Solved: Trojan Stockpiles Trojan Industries Inc Case


Trojan Stockpiles Trojan Industries Inc. (“Trojan”), a publicly traded company in the United States, is a global leader in the production of specialty metal products — particularly bronze statues and titanium bear traps. Trojan’s dominance in the marketplace over several years led to significant excess cash flows from operations. During its fiscal year ended December 31, 20X1, Trojan deployed its excess cash to repurchase and retire 3 million shares of its common stock ($1.00 par value) for a total cost of $33 million (average price of $11 per share). Within its 20X1 financial statements Trojan accounted for its share retirements by recognizing the excess of the purchase price over the par value of the retired shares as a reduction of additional paid-in capital (APIC), as follows:

Dr. APIC                                $ 30 million

Dr. Common stock                      3 million

Cr. Cash                                        ($33 million)


During the first quarter of 20X2, Trojan repurchased and retired 5 million additional shares for $60 million (average price of $12 per share). While preparing its financial statements for its quarter ended March 31, 20X2, Trojan concluded that instead of recognizing the excess of the purchase price over par solely as a reduction of APIC, an allocation of the amounts in excess of par across both APIC and retained earnings was more appropriate. Trojan believes this proposed accounting better reflects the economics of its repurchases and avoids the potential for a debit balance in APIC in the future. Trojan’s filing (e.g., SEC Form 10-Q) for its quarter ended March 31, 20X2, includes comparative statements of financial position as of March 31, 20X2, and December 31, 20X1.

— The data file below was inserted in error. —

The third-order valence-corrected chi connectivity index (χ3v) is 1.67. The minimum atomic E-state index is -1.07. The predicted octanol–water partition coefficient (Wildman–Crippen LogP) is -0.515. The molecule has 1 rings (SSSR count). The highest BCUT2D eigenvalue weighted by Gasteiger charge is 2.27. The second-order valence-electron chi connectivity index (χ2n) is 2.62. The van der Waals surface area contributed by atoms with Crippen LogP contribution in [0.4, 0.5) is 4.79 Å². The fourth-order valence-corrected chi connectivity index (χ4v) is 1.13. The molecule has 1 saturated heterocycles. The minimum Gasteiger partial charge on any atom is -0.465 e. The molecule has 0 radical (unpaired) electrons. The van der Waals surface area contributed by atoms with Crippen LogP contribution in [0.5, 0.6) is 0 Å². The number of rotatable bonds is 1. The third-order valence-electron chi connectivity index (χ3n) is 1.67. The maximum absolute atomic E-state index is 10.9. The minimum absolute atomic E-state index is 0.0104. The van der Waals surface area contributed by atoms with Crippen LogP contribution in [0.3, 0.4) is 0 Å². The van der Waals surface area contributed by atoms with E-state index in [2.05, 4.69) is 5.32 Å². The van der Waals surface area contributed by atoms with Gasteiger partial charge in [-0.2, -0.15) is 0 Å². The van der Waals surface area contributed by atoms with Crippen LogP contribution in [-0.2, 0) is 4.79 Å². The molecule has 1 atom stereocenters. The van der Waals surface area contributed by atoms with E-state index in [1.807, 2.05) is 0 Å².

The share retirements during 20X1 and the first quarter of 20X2 are the only share repurchases Trojan has ever affected. Before the noted repurchases Trojan had 32 million shares of common stock outstanding, all of which were issued for $4 per share ($128 million in total). All of Trojan’s share repurchases were executed at market terms (i.e., at the then current fair value of the shares). Trojan has never paid a cash or stock dividend or affected a stock split or reverse stock split.

In addition, given its global dominance, Trojan is exploring the possibility of listing its shares on an exchange outside the United States. Trojan has not made any definitive decisions, but believes if its shares are listed on a foreign exchange it will be required to produce financial statements in conformity with IFRSs. Trojan is unsure of how its share retirements would be accounted for under IFRSs.


  1. Does Trojan’s change in accounting for share repurchases represent a correction of an error or a change in accounting principle?
  2. If Trojan were required to subsequently issue financial statements in conformity with IFRSs, would Trojan’s accounting for its share retirements be impacted?
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